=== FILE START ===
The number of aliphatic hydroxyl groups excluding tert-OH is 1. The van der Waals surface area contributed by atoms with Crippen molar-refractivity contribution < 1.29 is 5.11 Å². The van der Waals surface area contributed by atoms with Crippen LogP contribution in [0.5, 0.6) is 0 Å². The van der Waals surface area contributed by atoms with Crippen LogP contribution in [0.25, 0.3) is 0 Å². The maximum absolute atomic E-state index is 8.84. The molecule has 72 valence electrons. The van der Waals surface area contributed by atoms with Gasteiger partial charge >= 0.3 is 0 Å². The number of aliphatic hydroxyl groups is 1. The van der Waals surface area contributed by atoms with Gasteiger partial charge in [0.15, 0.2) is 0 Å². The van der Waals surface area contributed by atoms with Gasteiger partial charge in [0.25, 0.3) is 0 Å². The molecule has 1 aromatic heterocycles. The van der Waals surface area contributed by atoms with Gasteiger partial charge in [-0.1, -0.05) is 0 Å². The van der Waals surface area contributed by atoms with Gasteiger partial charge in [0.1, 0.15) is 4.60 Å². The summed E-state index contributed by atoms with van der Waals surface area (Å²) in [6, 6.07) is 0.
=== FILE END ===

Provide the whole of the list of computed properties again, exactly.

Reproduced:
The number of aliphatic hydroxyl groups excluding tert-OH is 1. The van der Waals surface area contributed by atoms with Crippen molar-refractivity contribution < 1.29 is 5.11 Å². The van der Waals surface area contributed by atoms with Crippen LogP contribution in [0.5, 0.6) is 0 Å². The van der Waals surface area contributed by atoms with Crippen LogP contribution in [0.25, 0.3) is 0 Å². The maximum absolute atomic E-state index is 8.84. The molecule has 72 valence electrons. The van der Waals surface area contributed by atoms with Gasteiger partial charge >= 0.3 is 0 Å². The number of aliphatic hydroxyl groups is 1. The van der Waals surface area contributed by atoms with Gasteiger partial charge in [0.15, 0.2) is 0 Å². The van der Waals surface area contributed by atoms with Gasteiger partial charge in [0.25, 0.3) is 0 Å². The molecule has 1 aromatic heterocycles. The van der Waals surface area contributed by atoms with Gasteiger partial charge in [-0.1, -0.05) is 0 Å². The van der Waals surface area contributed by atoms with Gasteiger partial charge in [0.1, 0.15) is 4.60 Å². The summed E-state index contributed by atoms with van der Waals surface area (Å²) in [6, 6.07) is 0.